Brooklyn-based filmmakers Adam Khalil and Zack Khalil explore contemporary indigenous identity in their first feature film to premiere at Doc Fortnight 2016, The Museum of Modern Art’s 15th annual nonfiction film festival, on Feb. 29. With irreverent flair and a critical eye, INAATE/SE/ [it shines? a certain way. to a certain place./it flies. falls./], makes a bold case for the Ojibway people to be their own storytellers—while seeking a cure for the damage inflicted by colonization. The film will be featured at the closing of the festival.
Adam Khalil and Zack Khalil’s new film re-imagines an ancient Ojibway story, the Seven Fires Prophecy, which both predates and predicts first contact with Europeans. A kaleidoscopic experience blending documentary, narrative and experimental forms, INAATE/SE/ transcends linear colonized history and explores what the tribe’s prophecy means for different generations. With acute geographic specificity rooted in Michigan’s Upper Peninsula, and a grand historical scope, the film rides the line between the sacred and the profane, in order to pry open contemporary indigenous identity.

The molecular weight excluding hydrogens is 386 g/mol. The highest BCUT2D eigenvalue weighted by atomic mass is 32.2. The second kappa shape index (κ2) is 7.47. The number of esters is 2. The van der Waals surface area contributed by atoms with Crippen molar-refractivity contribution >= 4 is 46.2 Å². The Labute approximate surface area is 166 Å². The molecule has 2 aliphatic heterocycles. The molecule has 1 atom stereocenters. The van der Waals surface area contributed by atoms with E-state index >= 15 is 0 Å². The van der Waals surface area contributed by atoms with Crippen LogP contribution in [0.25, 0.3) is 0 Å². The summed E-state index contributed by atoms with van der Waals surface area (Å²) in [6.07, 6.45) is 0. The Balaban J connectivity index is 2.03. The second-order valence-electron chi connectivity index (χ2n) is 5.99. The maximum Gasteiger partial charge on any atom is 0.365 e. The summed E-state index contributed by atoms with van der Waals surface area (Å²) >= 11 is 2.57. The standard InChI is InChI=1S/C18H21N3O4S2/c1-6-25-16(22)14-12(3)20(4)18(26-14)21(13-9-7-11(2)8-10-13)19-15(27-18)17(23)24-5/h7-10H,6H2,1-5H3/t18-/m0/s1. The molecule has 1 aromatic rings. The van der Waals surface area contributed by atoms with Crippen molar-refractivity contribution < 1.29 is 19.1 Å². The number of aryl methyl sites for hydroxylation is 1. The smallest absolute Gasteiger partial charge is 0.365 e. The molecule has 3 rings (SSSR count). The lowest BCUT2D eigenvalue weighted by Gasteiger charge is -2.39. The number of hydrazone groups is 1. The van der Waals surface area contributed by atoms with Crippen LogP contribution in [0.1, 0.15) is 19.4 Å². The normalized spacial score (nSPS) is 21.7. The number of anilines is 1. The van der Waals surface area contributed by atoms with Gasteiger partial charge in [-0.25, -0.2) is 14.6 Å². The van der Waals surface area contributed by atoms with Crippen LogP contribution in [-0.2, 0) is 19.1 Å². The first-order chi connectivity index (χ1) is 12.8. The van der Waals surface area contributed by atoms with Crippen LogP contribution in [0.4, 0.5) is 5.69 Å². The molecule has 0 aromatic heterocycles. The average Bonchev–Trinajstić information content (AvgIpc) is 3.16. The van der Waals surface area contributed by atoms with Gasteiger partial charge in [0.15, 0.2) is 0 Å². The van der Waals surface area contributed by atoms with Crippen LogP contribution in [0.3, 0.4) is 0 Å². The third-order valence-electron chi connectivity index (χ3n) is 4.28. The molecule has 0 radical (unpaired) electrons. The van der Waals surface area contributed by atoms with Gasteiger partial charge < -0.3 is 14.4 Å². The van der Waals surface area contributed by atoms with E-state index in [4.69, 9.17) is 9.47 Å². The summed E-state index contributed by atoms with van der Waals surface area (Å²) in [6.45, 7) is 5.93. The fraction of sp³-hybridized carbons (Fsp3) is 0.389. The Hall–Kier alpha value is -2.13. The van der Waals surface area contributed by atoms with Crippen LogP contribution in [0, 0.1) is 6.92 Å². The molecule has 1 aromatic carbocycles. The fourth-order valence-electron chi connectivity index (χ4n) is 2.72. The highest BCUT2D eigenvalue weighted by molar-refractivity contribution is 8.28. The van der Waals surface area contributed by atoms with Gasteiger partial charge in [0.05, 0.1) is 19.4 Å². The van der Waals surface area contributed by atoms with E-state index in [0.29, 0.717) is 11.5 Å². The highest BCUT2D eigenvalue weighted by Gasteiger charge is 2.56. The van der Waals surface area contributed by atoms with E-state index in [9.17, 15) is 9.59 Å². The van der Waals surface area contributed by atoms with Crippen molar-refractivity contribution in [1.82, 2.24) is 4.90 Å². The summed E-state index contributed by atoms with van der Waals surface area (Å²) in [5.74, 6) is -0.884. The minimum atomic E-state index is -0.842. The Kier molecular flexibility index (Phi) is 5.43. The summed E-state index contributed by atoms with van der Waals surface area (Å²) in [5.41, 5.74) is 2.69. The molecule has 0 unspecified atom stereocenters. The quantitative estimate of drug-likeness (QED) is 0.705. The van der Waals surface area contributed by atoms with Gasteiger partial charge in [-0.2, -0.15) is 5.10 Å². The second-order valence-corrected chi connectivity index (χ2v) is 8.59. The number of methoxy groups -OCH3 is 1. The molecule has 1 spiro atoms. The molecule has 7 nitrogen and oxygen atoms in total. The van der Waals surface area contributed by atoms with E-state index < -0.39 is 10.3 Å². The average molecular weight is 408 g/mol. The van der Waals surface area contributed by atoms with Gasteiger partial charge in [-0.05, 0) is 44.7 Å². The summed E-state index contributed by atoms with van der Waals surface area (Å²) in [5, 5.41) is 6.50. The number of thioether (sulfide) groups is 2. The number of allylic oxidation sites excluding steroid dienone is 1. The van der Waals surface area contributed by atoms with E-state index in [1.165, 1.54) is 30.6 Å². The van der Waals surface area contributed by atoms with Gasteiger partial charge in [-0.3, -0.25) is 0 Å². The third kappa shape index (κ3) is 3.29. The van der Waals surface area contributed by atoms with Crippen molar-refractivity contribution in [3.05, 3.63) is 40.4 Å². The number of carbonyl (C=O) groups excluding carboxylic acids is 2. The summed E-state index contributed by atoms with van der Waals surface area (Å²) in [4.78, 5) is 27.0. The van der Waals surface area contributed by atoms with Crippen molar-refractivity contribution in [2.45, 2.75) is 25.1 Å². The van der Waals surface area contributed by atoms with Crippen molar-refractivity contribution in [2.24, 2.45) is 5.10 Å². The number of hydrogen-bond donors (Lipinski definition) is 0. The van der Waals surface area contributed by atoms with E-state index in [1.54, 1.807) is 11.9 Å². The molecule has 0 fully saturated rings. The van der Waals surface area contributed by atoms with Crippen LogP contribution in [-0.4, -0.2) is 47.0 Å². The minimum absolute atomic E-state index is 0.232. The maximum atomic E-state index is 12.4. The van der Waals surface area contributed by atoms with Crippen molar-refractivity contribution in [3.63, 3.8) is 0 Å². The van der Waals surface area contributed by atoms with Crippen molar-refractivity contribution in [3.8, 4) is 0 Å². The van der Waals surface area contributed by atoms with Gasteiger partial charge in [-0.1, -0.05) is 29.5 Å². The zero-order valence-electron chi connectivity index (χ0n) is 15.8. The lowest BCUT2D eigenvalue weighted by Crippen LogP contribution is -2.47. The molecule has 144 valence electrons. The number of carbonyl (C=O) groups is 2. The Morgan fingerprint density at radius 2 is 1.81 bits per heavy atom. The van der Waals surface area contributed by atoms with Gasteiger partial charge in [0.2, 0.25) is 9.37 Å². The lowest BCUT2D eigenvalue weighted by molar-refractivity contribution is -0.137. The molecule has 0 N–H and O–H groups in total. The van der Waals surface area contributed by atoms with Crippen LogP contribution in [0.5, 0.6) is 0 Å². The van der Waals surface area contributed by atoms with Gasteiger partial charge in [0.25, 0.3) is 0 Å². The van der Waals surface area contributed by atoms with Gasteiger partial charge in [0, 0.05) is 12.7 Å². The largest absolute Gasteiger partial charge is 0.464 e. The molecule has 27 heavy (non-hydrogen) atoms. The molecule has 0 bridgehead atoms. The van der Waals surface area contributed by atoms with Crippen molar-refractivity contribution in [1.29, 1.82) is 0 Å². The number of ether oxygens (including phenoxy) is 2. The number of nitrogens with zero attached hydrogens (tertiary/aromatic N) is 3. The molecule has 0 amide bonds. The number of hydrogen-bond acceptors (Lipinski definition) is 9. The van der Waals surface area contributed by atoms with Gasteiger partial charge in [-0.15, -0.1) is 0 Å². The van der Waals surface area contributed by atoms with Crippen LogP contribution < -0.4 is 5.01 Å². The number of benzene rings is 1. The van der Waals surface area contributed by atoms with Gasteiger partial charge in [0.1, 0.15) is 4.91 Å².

Pills Monday, February 29, 7:30 p.m. T1, Titus Theater 1, 11 W 53rd St, New York, NY, 10019
Tickets and information at http://www.moma.org/calendar/
About the filmmakers
Adam Khalil and Zack Khalil, both Ojibway, are filmmakers and artists from Sault Ste. Marie, Michigan, and are currently based in Brooklyn, NY. Their work subverts traditional forms of ethnography through the exploration of alternative histories and innovative documentary practice. Their films and installations have been exhibited at UnionDocs, e-flux, Maysles Cinema, Microscope Gallery (New York), Spektrum (Berlin), Trailer Gallery (Sweden), and Carnival of eCreativity (Bombay). They both graduated from the Film and Electronic Arts program at Bard College and are UnionDocs Collaborative Fellows and Gates Millennium Scholars.